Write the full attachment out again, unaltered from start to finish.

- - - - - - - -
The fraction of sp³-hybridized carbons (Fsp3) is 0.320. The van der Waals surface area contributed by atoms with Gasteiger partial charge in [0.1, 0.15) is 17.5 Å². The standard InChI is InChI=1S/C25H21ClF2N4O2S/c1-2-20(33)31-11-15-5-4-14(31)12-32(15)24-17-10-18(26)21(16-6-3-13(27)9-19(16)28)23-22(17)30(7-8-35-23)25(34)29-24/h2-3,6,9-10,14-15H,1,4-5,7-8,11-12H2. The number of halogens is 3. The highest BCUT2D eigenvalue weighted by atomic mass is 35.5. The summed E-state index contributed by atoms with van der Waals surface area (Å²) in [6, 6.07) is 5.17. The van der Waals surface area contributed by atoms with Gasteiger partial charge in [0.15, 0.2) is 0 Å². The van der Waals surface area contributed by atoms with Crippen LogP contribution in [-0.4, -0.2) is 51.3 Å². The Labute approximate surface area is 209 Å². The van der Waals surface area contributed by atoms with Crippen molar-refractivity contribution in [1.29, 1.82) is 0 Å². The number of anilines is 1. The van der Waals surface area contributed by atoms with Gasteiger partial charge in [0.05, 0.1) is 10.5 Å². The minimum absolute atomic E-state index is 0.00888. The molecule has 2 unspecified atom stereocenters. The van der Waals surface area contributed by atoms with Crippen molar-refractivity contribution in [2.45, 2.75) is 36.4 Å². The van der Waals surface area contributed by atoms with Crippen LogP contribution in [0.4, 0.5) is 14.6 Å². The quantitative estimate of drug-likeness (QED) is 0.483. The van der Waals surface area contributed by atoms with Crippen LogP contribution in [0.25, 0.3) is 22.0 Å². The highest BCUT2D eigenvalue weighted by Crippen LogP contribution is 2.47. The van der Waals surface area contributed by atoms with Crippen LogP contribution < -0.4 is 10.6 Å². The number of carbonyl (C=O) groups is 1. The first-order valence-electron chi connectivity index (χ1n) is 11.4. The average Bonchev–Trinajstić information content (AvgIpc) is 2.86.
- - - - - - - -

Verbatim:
The fraction of sp³-hybridized carbons (Fsp3) is 0.320. The van der Waals surface area contributed by atoms with Gasteiger partial charge in [0.1, 0.15) is 17.5 Å². The standard InChI is InChI=1S/C25H21ClF2N4O2S/c1-2-20(33)31-11-15-5-4-14(31)12-32(15)24-17-10-18(26)21(16-6-3-13(27)9-19(16)28)23-22(17)30(7-8-35-23)25(34)29-24/h2-3,6,9-10,14-15H,1,4-5,7-8,11-12H2. The number of halogens is 3. The highest BCUT2D eigenvalue weighted by atomic mass is 35.5. The summed E-state index contributed by atoms with van der Waals surface area (Å²) in [6, 6.07) is 5.17. The van der Waals surface area contributed by atoms with Gasteiger partial charge in [0.15, 0.2) is 0 Å². The van der Waals surface area contributed by atoms with Crippen LogP contribution in [-0.4, -0.2) is 51.3 Å². The Labute approximate surface area is 209 Å². The van der Waals surface area contributed by atoms with Crippen molar-refractivity contribution in [1.29, 1.82) is 0 Å². The number of anilines is 1. The van der Waals surface area contributed by atoms with Gasteiger partial charge in [0.05, 0.1) is 10.5 Å². The minimum absolute atomic E-state index is 0.00888. The molecule has 2 unspecified atom stereocenters. The van der Waals surface area contributed by atoms with Crippen molar-refractivity contribution in [2.45, 2.75) is 36.4 Å². The van der Waals surface area contributed by atoms with Crippen LogP contribution in [0.4, 0.5) is 14.6 Å². The quantitative estimate of drug-likeness (QED) is 0.483. The van der Waals surface area contributed by atoms with Crippen LogP contribution in [0.25, 0.3) is 22.0 Å². The highest BCUT2D eigenvalue weighted by Crippen LogP contribution is 2.47. The van der Waals surface area contributed by atoms with Crippen LogP contribution < -0.4 is 10.6 Å². The number of carbonyl (C=O) groups is 1. The first-order valence-electron chi connectivity index (χ1n) is 11.4. The average Bonchev–Trinajstić information content (AvgIpc) is 2.86.